As a consequence, Catholic hospitals who refuse to surgically mutilate the human body so someone can transition from one sex to the other will be put out of business as bigots. Any school district which believes males should compete against males and females against females as a fundamental matter of fairness will be shut down for the same reason. So Gorsuch has endangered the entire health care system of the United States and endangered the future of women’s athletics.

In our system of government, it is Congress which makes the rules, the Executive branch which enforces them, and the judiciary which applies them to controversies or cases in which the Constitution gives it legitimate jurisdiction. Congress is the rules committee, judges are the umpires. End of story.

When it comes to sodomy-based marriage, for instance, it is the role of judges to apply the law, not to make it. If a state constitution has been amended by the people to protect natural marriage, as the union of one man and one woman, the Supreme Court under the 10th Amendment has no authority to change that, since the Constitution gives it no authority over the marriage policy of the individual states at all. In fact, the Constitution doesn’t mention marriage at all. It is exclusively the job of the legislative branch, not the judicial branch, to make changes in law.

Capitulating to this unconstitutional conceit, America has allowed the Court to assume ultimate authority over constitutional matters. This in turn has led politicians to indulge in politically inexcusable behavior. President George W. Bush, for instance, knew that the McCain-Feingold campaign finance reform act he signed in 2002 was unconstitutional, but instead of vetoing it, he signed it and declared that he was hoping the Court would do his work for him by throwing out the bad parts. In his own signing statement he said that there were “serious constitutional concerns” with the bill, and that he had “reservations about the constitutionality of the broad ban on issue advertising.”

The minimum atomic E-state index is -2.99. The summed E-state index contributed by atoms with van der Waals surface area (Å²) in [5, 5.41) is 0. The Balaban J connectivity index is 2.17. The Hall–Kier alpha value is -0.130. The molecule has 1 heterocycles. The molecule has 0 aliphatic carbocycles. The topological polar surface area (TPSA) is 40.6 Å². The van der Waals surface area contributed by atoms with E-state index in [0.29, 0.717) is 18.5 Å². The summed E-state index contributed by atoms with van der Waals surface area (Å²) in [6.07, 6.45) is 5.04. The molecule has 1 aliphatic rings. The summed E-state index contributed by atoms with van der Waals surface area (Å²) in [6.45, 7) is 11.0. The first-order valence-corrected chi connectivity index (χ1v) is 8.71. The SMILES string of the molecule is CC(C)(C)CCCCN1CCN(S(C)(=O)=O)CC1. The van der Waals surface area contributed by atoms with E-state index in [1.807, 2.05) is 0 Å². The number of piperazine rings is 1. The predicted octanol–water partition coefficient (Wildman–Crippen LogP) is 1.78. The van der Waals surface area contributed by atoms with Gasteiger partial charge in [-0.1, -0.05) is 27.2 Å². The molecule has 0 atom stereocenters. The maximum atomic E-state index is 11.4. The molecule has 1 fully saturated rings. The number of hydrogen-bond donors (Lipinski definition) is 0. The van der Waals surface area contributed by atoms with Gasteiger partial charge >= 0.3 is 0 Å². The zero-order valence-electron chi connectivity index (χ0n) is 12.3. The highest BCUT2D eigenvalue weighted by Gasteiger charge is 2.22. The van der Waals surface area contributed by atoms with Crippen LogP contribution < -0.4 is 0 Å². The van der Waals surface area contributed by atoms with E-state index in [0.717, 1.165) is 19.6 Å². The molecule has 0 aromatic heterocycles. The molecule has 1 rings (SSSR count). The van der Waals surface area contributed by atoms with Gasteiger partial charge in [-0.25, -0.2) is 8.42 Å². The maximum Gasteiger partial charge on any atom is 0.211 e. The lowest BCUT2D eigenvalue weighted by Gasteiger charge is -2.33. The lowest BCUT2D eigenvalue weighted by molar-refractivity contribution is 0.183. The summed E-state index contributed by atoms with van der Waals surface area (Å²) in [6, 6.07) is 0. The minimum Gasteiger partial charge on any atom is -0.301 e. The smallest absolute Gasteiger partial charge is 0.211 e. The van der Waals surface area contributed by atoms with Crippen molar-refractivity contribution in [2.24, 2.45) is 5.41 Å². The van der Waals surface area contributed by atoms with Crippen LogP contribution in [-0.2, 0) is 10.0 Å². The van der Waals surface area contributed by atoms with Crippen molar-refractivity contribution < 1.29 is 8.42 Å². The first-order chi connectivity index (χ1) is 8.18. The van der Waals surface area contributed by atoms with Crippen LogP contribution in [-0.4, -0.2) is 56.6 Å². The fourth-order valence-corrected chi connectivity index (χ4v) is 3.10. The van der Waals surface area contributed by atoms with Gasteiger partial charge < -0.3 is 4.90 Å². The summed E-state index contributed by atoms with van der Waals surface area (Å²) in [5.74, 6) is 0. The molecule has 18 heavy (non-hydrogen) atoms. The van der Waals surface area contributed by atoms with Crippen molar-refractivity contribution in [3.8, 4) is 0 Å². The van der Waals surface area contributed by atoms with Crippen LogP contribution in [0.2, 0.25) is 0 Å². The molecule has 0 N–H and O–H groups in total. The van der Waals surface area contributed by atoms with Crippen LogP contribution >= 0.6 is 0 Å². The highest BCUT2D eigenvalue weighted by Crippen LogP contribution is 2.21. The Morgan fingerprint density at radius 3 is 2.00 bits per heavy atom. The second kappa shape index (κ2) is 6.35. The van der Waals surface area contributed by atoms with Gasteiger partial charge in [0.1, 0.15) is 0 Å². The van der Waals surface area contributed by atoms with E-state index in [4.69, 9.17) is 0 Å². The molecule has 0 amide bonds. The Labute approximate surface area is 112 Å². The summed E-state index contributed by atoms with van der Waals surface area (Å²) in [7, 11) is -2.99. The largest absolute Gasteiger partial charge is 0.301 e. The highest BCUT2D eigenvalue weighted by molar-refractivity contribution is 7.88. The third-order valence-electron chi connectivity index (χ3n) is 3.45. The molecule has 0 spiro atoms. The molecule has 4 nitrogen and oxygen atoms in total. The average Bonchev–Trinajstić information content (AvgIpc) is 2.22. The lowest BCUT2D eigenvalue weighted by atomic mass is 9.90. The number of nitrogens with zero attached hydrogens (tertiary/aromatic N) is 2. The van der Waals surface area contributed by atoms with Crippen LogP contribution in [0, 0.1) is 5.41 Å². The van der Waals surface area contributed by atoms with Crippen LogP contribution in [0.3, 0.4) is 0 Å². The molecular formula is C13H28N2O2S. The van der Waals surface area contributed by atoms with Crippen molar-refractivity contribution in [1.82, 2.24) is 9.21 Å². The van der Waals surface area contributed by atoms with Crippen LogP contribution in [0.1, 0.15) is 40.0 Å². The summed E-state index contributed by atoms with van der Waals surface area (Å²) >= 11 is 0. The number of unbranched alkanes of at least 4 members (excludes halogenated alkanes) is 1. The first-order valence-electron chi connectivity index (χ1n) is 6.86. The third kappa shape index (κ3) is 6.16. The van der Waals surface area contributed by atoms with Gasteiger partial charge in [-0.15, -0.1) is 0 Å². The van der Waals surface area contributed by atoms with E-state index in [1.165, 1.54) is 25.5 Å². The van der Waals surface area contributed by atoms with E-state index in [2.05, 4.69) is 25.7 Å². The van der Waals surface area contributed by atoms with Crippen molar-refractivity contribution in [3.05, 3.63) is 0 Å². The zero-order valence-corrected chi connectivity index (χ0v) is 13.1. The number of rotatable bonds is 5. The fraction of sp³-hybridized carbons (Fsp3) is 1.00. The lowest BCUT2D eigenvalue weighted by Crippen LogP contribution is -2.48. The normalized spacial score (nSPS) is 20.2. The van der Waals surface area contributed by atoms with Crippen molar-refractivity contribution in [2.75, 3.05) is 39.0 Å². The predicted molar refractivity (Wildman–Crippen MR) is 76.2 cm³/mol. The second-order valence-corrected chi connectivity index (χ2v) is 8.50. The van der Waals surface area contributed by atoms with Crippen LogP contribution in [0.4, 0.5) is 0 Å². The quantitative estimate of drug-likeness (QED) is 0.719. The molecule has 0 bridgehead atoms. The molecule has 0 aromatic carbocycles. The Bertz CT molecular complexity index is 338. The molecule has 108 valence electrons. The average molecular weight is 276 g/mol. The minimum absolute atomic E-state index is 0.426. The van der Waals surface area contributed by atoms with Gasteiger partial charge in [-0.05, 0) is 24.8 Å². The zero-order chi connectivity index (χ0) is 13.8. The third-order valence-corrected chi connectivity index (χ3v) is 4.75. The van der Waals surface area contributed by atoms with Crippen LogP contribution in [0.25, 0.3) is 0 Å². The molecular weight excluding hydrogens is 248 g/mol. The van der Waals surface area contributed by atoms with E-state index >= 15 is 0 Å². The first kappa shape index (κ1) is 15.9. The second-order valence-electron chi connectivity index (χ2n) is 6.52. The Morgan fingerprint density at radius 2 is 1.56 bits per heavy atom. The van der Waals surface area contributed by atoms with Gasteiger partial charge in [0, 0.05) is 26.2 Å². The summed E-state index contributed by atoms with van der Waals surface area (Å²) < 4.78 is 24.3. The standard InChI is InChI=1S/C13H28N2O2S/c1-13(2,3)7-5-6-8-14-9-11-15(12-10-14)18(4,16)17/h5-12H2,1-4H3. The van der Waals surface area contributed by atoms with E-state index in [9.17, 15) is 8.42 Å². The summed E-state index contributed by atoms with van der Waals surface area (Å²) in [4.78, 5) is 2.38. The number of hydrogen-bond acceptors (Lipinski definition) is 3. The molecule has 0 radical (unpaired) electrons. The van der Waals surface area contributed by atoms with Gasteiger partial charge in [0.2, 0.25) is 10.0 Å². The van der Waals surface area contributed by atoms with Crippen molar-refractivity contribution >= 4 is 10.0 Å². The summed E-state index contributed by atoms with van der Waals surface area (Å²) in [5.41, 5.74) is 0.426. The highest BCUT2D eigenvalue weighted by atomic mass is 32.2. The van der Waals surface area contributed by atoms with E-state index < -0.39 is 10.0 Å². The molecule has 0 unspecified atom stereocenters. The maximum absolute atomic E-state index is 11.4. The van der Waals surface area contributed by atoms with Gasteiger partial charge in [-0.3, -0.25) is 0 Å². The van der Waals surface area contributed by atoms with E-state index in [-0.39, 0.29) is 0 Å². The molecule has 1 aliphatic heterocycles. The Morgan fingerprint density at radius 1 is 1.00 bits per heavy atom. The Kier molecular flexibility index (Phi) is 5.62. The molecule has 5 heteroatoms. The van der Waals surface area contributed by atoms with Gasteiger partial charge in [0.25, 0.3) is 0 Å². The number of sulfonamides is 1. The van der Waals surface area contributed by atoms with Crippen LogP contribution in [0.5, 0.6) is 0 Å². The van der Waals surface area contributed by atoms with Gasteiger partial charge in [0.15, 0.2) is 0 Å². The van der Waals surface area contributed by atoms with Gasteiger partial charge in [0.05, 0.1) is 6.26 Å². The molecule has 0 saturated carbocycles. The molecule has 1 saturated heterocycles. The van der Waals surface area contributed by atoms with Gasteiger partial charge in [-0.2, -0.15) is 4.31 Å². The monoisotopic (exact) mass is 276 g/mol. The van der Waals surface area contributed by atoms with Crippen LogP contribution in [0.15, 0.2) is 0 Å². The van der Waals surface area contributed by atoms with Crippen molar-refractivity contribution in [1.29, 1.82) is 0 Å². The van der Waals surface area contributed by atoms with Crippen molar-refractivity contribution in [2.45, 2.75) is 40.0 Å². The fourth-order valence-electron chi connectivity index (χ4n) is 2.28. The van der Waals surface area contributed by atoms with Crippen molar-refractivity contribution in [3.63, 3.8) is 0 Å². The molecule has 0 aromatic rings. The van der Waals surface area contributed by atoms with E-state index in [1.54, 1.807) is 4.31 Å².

In other words, he had come to his own conclusion that the bill was unconstitutional in fundamental respects, but rather than fulfill his constitutional obligation to veto this misbegotten piece of legislation, President Bush washed his hands of it and kicked the can down the alley to the Supreme Court. It turns out his confidence was entirely misplaced. The Court upheld most of the bill, and he became responsible for having signed a bill that he knew for a fact was contrary to the Constitution.

Thanks to Chief Justice Marshall and his Supreme Court minions, the Constitution has become the very “thing of wax” Jefferson warned us about. William Marbury was the first victim of judicial tyranny, but he wouldn’t be the last.

In her opening statement in her confirmation hearing before the Senate Judiciary Committee, Ms. Barrett said, “A judge must apply the law as written, not as the judge wishes it were ... The policy decisions and value judgments of government must be made by the political branches elected by and accountable to the People. The public should not expect courts to do so, and courts should not try.”

I believe that Justice Amy Coney Barrett, if she means what she says, will help America reclaim the Founders’ Constitution and help us toss the one that has been mangled by activist courts into the ashbin of history. May it be.

The author may be contacted at

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Host of “Focal Point” on American Family Radio, 1:05 pm CT, M-F

© Bryan Fischer